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Micromachines (Basel). 2018 Nov 24;9(12). pii: E618. doi: 10.3390/mi9120618.

Enhanced Photocatalytic Performance of Nitrogen-Doped TiO₂ Nanotube Arrays Using a Simple Annealing Process.

Author information

1
Ceramics and Biomaterials Research Group, Advanced Institute of Materials Science, Ton Duc Thang University, Ho Chi Minh City 700000, Vietnam. lehuuphuoc@tdt.edu.vn.
2
Faculty of Applied Sciences, Ton Duc Thang University, Ho Chi Minh City 700000, Vietnam. lehuuphuoc@tdt.edu.vn.
3
Department of Materials Science and Engineering, National Chiao Tung University, Hsinchu 30049, Taiwan. letrunghpc@gmail.com.
4
Department of Materials Science and Engineering, National Chiao Tung University, Hsinchu 30049, Taiwan. lamtungoc1310@gmail.com.
5
Faculty of Natural Sciences, Thu Dau Mot University, 6 Tran Van On Street, Thu Dau Mot City 820000, Vietnam. hangntn@tdmu.edu.vn.
6
Faculty of Fundamental Sciences, Thai Nguyen University of Technology, Thai Nguyen 24000, Vietnam. truonglyk3@gmail.com.
7
Ceramics and Biomaterials Research Group, Advanced Institute of Materials Science, Ton Duc Thang University, Ho Chi Minh City 700000, Vietnam. ltctuyen89@gmail.com.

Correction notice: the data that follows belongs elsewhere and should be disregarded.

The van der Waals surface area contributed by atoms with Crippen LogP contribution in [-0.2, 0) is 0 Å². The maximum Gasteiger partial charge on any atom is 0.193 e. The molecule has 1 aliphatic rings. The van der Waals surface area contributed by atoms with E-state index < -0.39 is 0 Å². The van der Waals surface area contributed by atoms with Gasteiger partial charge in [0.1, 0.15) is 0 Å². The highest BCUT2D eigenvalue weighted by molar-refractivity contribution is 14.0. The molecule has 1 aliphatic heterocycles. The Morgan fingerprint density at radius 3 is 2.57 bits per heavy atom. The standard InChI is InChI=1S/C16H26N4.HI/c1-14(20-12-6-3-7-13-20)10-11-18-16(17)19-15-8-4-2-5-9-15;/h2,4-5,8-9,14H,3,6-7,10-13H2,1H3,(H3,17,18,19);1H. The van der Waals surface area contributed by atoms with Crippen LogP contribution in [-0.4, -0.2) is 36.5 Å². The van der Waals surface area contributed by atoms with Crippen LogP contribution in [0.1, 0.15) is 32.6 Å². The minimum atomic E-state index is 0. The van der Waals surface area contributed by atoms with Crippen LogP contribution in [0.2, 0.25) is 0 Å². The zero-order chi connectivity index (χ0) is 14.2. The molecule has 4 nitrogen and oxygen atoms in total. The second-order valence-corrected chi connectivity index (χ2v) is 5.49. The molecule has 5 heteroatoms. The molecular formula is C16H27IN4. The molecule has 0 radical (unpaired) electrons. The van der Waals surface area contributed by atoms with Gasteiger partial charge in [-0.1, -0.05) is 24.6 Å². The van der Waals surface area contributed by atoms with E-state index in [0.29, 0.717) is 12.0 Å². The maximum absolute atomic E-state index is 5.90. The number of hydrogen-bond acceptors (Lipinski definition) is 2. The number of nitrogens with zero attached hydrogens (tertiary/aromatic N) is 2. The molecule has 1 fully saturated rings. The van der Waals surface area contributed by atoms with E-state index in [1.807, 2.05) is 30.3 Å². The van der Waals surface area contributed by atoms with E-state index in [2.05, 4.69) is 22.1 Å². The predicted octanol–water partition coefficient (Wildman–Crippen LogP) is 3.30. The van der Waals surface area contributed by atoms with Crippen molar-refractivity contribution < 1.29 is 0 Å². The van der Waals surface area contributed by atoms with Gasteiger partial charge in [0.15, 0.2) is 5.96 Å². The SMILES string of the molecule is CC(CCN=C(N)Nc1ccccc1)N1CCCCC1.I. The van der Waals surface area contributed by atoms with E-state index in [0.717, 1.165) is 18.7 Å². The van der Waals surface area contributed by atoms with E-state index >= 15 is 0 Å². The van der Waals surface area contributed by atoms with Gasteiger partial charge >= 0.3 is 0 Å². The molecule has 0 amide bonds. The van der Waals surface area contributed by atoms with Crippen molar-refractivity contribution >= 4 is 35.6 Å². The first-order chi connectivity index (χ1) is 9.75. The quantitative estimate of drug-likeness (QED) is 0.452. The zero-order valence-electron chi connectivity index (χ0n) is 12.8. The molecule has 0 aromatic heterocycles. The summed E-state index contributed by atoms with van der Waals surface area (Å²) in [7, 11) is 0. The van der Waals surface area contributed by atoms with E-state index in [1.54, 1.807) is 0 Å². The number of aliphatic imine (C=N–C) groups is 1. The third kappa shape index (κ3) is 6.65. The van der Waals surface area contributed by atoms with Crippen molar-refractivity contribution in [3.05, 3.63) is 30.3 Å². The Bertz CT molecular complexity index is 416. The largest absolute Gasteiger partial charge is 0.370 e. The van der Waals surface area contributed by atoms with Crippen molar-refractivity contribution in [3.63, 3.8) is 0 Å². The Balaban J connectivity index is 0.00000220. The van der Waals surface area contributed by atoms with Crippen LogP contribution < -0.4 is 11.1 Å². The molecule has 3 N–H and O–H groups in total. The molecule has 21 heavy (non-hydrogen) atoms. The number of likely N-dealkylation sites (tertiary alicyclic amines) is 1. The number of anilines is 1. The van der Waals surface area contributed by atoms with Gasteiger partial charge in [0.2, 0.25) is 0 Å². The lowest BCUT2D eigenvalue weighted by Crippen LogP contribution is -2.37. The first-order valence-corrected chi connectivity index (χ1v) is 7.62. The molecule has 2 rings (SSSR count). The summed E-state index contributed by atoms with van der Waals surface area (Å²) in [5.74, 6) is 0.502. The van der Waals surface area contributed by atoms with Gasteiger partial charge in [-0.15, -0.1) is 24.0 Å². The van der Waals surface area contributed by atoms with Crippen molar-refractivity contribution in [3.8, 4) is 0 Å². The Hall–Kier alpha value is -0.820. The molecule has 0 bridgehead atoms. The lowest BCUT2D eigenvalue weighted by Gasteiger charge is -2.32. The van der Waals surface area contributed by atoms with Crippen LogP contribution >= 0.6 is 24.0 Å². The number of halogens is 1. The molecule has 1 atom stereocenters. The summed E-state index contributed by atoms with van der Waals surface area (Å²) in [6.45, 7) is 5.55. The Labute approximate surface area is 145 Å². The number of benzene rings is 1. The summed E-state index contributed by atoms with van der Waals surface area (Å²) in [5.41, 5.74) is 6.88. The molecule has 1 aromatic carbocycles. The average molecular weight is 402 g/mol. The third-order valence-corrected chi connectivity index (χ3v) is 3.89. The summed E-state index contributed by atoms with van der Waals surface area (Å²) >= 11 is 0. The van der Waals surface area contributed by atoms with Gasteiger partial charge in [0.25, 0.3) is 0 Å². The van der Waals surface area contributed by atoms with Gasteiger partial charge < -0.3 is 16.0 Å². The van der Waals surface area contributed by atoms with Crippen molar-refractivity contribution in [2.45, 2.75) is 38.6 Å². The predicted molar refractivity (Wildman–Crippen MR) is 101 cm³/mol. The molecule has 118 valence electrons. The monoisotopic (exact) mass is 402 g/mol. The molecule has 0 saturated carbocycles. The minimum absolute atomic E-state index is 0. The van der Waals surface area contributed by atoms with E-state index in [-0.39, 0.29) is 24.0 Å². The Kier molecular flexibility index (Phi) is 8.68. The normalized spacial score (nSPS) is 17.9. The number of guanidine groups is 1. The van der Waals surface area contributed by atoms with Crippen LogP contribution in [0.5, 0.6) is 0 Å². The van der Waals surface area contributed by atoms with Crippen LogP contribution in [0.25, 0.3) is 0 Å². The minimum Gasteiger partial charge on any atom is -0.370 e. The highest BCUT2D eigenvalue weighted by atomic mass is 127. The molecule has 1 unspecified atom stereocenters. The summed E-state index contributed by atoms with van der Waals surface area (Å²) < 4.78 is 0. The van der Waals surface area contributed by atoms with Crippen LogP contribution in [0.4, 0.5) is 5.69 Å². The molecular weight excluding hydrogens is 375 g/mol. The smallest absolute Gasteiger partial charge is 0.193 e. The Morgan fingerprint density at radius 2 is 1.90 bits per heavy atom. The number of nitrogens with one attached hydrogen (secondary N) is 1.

8
Faculty of Applied Sciences, Ton Duc Thang University, Ho Chi Minh City 700000, Vietnam. ltctuyen89@gmail.com.
9
Faculty of Applied Sciences, Ton Duc Thang University, Ho Chi Minh City 700000, Vietnam. phamthanhphong@tdt.edu.vn.
10
Laboratory of Magnetism and Magnetic Materials, Advanced Institute of Materials Science, Ton Duc Thang University, Ho Chi Minh City 700000, Vietnam. phamthanhphong@tdt.edu.vn.
11
Department of Materials Science and Engineering, National Chiao Tung University, Hsinchu 30049, Taiwan. jimleu@mail.nctu.edu.tw.

Abstract

Nitrogen-doped TiO₂ nanotube arrays (N-TNAs) were successfully fabricated by a simple thermal annealing process in ambient N₂ gas at 450 °C for 3 h. TNAs with modified morphologies were prepared by a two-step anodization using an aqueous NH₄F/ethylene glycol solution. The N-doping concentration (0⁻9.47 at %) can be varied by controlling N₂ gas flow rates between 0 and 500 cc/min during the annealing process. Photocatalytic performance of as-prepared TNAs and N-TNAs was studied by monitoring the methylene blue degradation under visible light (λ ≥ 400 nm) illumination at 120 mW·cm-2. N-TNAs exhibited appreciably enhanced photocatalytic activity as compared to TNAs. The reaction rate constant for N-TNAs (9.47 at % N) reached 0.26 h-1, which was a 125% improvement over that of TNAs (0.115 h-1). The significant enhanced photocatalytic activity of N-TNAs over TNAs is attributed to the synergistic effects of (1) a reduced band gap associated with the introduction of N-doping states to serve as carrier reservoir, and (2) a reduced electron‒hole recombination rate.

KEYWORDS:

N-doped TNAs; band gap; modified TiO2; photocatalytic activity; thermal annealing; two-step anodization

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